The Arts and Crafts Movement Essay

1253 Words Oct 15th, 2008 6 Pages
The Arts and Craft movement was a social and artistic movement, which began in Britain in the second half of the nineteenth century and continued into the twentieth spreading to continental Europe and the USA. Its adherents-artists, architects, designers and Craftsmen sought to reassert the importance of and craftsmanship in all arts in the face of increasing industrialization, which they felt was sacrificing quality in the pursuit of quantity. Its supporters and practioners were united not so much by a style rather than the common goal- a desire to break down the hierarchy of the arts and to revive traditional handicrafts and make art that could be affordable to all.

The leading exponent and propagandist of the movement was the
…show more content…
This satisfaction, the proponents of this movement felt, was totally denied in the industrialised processes inherent in compartmentalised machine production.

In the United States, the Arts and Crafts Movement took on a distinctively more bourgeois flavor. While the European movement tried to recreate the virtuous world of craft labor that was being destroyed by industrialization, Americans tried to establish a new source of virtue to replace heroic craft production: the tasteful middle-class home. They thought that the simple but refined aesthetics of Arts and Crafts decorative arts would ennoble the new experience of industrial consumerism, making individuals more rational and society more harmonious. In short, the American Arts and Crafts Movement was the aesthetic counterpart of its contemporary political movement: Progressivism.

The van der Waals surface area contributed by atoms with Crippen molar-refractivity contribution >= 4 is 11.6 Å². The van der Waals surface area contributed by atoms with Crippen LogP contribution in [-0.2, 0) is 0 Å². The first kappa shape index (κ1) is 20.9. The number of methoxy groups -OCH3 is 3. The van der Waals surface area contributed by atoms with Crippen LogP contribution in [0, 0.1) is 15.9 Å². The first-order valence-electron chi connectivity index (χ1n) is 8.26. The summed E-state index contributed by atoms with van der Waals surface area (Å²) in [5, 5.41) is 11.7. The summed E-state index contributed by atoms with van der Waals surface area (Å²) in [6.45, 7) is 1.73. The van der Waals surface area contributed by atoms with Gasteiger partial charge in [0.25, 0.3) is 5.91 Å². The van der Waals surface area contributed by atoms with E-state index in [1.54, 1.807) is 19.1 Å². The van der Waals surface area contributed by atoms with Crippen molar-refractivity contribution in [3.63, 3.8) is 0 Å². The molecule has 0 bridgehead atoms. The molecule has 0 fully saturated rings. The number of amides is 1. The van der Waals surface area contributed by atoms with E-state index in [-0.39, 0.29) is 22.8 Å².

Art Nouveau, 1890-1914, explores a new style in the visual arts and architecture that developed in Europe and North America at the end of the nineteenth century. The exhibition is divided into three sections: the first focuses on the 1900 World's Fair in Paris, where Art Nouveau was established as the first new decorative style of the twentieth century; the second examines the sources that influenced the style; and the third looks at its development and fruition in major cities in Europe and North
Open Document